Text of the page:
Eija-Liisa Ahtila: The AnnunciationFebruary 18 - May 10, 2012
The University Museum of Contemporary Art is pleased to present The Annunciation , a new work by Eija-Liisa Ahtila, the internationally acclaimed artist from Finland who is a pioneer in the development of multi-media art. Her work explores the potential of the film medium, weaving an intricate web of references – between film and theater, painting and poetry, fiction and documentary.
Eija-Liisa Ahtila is a master story-teller in moving images. Her multi-screen narratives reveal the fragile inner life of her protagonists, as well as the tenuous line separating fantasy from reality. Using the visual language of cinema, her work has the powerful effect of dramatizing a psychological perception of space and time for the viewer.
The Annunciation is an installation of three projected images in which one of the central motifs of Christian iconography and Renaissance painting is constructed and re-enacted through moving image. In this Annunciation the events are set in the present. The installation consists of both material made during the preparation for shooting, as well as an actual reconstruction of the event of the Annunciation. The film material was shot mainly during the winter season of 2010 in the snowy Aulanko nature reserve in southern Finland and on a set depicting the artist’s studio and the scene of the Annunciation. All the actors, apart from two, are non-professionals and clients of the Helsinki Deaconess Institute’s women’s support services. Although based on an existing script, the events, roles and dialogue were adapted during the filming process in accordance with the actors’ individual presence.
A viewpoint to Ahtila’s The Annunciation is Jacob von Uexkull’s idea that living beings’ different worlds exist simultaneously. That idea provides the approach to the nature of a miracle and the possibilities of perception and knowledge.
”A Stroll through the Worlds of Animals and Men" Jacob von Uexkull (1957) / EXTRACT:
”We are easily deluded into assuming that the relationship between a foreign subject and the objects in his world exists on the same spatial and temporal plane as our own relations with the objects in our human world.
This fallacy is fed by a belief in the existence of a single world, into which all living creatures are pigeonholed.
This gives rise to the widespread conviction that there is only one space and one time for all living things. Only recently have physicists begun to doubt the existence of a universe with a space that is valid for all beings. ”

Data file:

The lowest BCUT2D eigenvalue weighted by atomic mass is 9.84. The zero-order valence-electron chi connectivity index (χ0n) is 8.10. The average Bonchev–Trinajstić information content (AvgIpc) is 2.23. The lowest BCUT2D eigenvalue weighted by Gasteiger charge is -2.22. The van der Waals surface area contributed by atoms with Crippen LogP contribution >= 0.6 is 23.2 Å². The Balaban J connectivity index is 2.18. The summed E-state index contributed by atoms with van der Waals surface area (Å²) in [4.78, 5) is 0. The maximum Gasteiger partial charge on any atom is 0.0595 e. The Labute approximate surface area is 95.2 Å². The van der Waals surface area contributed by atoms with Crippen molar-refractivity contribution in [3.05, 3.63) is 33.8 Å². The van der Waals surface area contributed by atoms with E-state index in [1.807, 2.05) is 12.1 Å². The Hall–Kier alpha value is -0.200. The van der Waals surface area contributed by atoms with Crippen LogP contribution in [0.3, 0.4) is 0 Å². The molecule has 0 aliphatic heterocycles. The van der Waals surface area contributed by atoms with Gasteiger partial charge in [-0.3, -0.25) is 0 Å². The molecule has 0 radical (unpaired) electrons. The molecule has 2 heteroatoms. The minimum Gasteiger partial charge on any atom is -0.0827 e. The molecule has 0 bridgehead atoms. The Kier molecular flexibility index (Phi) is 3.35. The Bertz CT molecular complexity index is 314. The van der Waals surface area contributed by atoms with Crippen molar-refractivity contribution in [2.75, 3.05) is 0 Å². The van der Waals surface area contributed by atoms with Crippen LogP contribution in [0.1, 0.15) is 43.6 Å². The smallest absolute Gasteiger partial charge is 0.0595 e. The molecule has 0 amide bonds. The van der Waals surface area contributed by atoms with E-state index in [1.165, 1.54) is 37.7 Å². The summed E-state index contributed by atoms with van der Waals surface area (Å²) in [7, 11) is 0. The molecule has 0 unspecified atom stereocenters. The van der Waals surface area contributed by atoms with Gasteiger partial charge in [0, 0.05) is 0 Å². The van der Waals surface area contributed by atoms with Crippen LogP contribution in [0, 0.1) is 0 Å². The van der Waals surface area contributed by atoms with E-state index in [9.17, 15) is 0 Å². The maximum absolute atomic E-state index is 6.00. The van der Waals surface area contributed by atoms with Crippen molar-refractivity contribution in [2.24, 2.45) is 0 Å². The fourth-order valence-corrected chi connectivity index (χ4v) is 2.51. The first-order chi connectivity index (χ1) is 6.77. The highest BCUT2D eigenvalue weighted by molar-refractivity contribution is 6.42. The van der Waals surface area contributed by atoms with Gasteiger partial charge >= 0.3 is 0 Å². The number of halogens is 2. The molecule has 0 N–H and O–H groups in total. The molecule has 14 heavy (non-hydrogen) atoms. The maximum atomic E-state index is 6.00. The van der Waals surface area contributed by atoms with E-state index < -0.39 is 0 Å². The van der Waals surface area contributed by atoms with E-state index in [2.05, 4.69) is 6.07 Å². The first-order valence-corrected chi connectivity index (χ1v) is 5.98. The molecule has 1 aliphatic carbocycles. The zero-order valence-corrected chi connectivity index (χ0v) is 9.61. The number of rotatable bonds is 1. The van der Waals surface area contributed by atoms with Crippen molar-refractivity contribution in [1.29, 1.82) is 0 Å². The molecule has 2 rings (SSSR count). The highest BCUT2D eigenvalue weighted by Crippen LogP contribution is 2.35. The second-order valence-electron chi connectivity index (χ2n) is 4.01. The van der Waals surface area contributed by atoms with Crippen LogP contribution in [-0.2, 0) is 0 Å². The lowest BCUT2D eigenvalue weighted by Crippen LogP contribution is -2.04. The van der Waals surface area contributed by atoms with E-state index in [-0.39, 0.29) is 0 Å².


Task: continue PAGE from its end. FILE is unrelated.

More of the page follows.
NARRATOR’S VOICE-OVER / EXTRACT:
”For something to get started, one must merely begin and connect with a thing that isn't yet - as far as one knows, at least. And to write more to it.
How does one know what things are, unless they're already familiar? What does one know of them at that stage? How do such things exist? How to get next to them and engage in dialogue - on what and in whose language?
One instinctively approaches such things through the familiar, the known - at times with such precision and force that one can see from a single angle only, in one direction, all things in a clear order - one thing in front, another just behind it, and so on - in perspective.
Can something already familiar fulfil the criteria for a miracle? Can one be shaken with surprise by something one knows through and through? What does one see then?
Perhaps one encounters a question, which one cannot understand. Or an image of something that begins to puzzle the mind. They are displayed somewhere, where they can be discovered, and then one waits to see who comes to look at them. And how they look at them."
(b. 1959 in Hämeenlinna, Finland. Lives and works in Helsinki.) Eija-Liisa Ahtila studied filmmaking at the London College of Printing, UCLA, and at the American Film Institute in Los Angeles. In 1990 she received the Young Artist of the Year Award, Tampere, Finland. Since then, she has received numerous grants and awards, including an AVEK-award for important achievements in the field of audio-visual culture (1997), the Edstrand Art Price (1998), a DAAD fellowship (1999), honorary mention at the 48th Venice Biennale (1999), the Vincent Van Gogh Bi-annual Award for Contemporary Art in Europe (2000), and a five-year grant from the Central Committee for the Arts (2001), as well as the Artes Mundi Prize (2006).
Ahtila has had solo exhibitions at the Jeu de Paume, Paris (2008); K21, Dusseldorf (2008); the Museum of Modern Art, New York (2006), the Moderna Museet Museum, Stockholm (2012), among many others, and participated in group exhibitions around the world. Her work is shown at art galleries, art film festivals and art biennials such as Manifesta; Venice Biennale; Documenta, Kassel; and the Istanbul Biennial. Her work is held in many museum collections in Europe and North America. Ahtila lives and works in Helsinki and cooperates with a professional production company. She is currently professor at the department of Time and Space-based Art at the Finnish Academy of Fine Art.